Ives has a remarkable story up on his web-site about the Red Bulls' pursuit of talent from the USL to supplement their surging team. Of initial interest is that the Red Bulls are considering trying to add Mathew Mbuta to the team (why isn't DC United considering Mbuta?), although Mbuta has previously indicated that he is not interested in playing for any other club in the United States and has his eyes set on Europe.
Of more importance, however, is Ives' characterization of the MLS's reaction to the Red Bulls' attempt to acquire Macoumba Kandji from USL1's Atlanta Silverbacks. Per Ives (although the story has been denied by MLS and Red Bulls sources), MLS has vetoed New York's move to obtain Kandji because a $200,000 transfer fee paid to the Silverbacks would create a bad precedent for future transactions between MLS clubs and USL teams.
It is possible that this story is not empirically accurate. Regardless, most U.S. soccer fans who read it will believe it because few have faith that the MLS' leadership is capable of acting in the best interests of the league and its fans.
Any move to try and control the market for player acquisition from lower U.S. club teams -- beyond MLS' already existing complicated and absurd regulations -- would be both stupid and, ultimately, horrendously ineffective. What lesson are USL teams and players supposed to draw from this inanity? That USL teams must hold out for European and Asian clubs to come in and make pitches for their best talent in order to obtain fair market value for such players? That the MLS perceives the USL as such a threat that it must resort to draconian interventions to prevent USL squads from improving their balance sheets?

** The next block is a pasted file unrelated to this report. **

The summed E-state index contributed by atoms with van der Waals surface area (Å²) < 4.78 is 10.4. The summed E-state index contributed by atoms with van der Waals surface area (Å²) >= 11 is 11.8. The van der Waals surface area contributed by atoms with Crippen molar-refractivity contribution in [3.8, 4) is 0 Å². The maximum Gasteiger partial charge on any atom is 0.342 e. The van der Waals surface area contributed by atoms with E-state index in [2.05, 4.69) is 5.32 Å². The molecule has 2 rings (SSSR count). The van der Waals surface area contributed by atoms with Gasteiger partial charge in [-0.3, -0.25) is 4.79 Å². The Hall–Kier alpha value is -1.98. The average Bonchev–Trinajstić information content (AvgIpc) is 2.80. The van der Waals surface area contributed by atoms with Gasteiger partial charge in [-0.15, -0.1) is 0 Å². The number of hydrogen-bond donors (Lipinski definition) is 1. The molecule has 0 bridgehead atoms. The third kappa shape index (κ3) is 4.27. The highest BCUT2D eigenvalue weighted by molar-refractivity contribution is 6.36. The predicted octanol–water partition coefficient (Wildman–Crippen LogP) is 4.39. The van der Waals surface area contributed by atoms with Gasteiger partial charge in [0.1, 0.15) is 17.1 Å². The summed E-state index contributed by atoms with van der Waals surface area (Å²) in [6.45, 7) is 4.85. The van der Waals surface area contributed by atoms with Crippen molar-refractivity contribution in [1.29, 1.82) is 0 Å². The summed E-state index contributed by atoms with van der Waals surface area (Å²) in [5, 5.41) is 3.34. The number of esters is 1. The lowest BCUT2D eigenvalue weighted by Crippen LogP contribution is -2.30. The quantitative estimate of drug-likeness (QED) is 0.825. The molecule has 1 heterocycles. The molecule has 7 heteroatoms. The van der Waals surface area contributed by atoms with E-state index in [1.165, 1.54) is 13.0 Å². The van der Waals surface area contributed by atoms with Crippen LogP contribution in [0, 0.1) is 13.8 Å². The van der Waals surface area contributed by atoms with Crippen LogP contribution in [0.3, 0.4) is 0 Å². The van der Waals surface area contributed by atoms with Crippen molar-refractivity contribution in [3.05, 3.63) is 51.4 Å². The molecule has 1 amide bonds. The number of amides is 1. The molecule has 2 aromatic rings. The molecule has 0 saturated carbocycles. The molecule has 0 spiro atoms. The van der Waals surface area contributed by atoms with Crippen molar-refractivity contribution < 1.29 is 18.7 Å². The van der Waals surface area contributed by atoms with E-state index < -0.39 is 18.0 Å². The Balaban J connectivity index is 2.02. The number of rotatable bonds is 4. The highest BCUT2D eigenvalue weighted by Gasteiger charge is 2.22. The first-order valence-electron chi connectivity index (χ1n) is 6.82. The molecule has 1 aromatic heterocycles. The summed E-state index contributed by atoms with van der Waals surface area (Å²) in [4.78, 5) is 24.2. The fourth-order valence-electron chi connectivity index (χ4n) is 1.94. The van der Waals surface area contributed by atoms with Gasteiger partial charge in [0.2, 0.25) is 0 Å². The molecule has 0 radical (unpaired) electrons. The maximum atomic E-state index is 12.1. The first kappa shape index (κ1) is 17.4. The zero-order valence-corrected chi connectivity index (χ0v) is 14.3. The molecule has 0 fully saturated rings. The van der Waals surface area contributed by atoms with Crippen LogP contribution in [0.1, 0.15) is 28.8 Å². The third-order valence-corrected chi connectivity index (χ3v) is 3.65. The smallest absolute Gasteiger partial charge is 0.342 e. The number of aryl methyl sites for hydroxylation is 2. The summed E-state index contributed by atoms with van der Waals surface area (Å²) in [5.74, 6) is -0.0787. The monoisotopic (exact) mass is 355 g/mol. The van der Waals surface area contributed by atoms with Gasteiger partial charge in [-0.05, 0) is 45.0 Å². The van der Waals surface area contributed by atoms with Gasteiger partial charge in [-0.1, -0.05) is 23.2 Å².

The possibility of futbol talent being developed at multiple levels in the United States is not just good for fans, it is good for Major League Soccer, as the more meaningful opportunities for players to hone their skills in this country means that the talent pool from which players are drawn is substantially expanded. Moreover, anyone paying any attention to international soccer knows that there is a remarkably fluid market in contractual rights to soccer players. Entities all over the world are focused on discovering any place where arbitrage is possible -- European teams see such opportunities in Africa; DC United in South America -- and club teams outside of the United States will quickly pick up on the possibilities presented by the USL, punishing the MLS for its petty despotism.
The reason any effort by the MLS to prevent USL teams from getting market value for people on their rosters is so incredibly offensive is not simply that such efforts are intellectually (and commercially) indefensible, it is that any such efforts are so obviously and inexplicably incompetent and inept. There is no way that the MLS can force -- on a regular, routine, and continued basis -- the USL to provide it with talent at less than going rates for a player's skill. Clubs outside of the U.S. will see the arbitrage opportunities and they will take advantage of it (perhaps not today, tomorrow, or next week, but soon, very soon), further fracturing the relationship between the USL and MLS. In the interim, the MLS will be denying itself a pool of US-oriented, skilled players (for whom MLS clubs have a competitive advantage in scouting vis-a-vis clubs outside the United States), thereby making the league weaker in terms of the caliber of play and the level of competition on the pitch.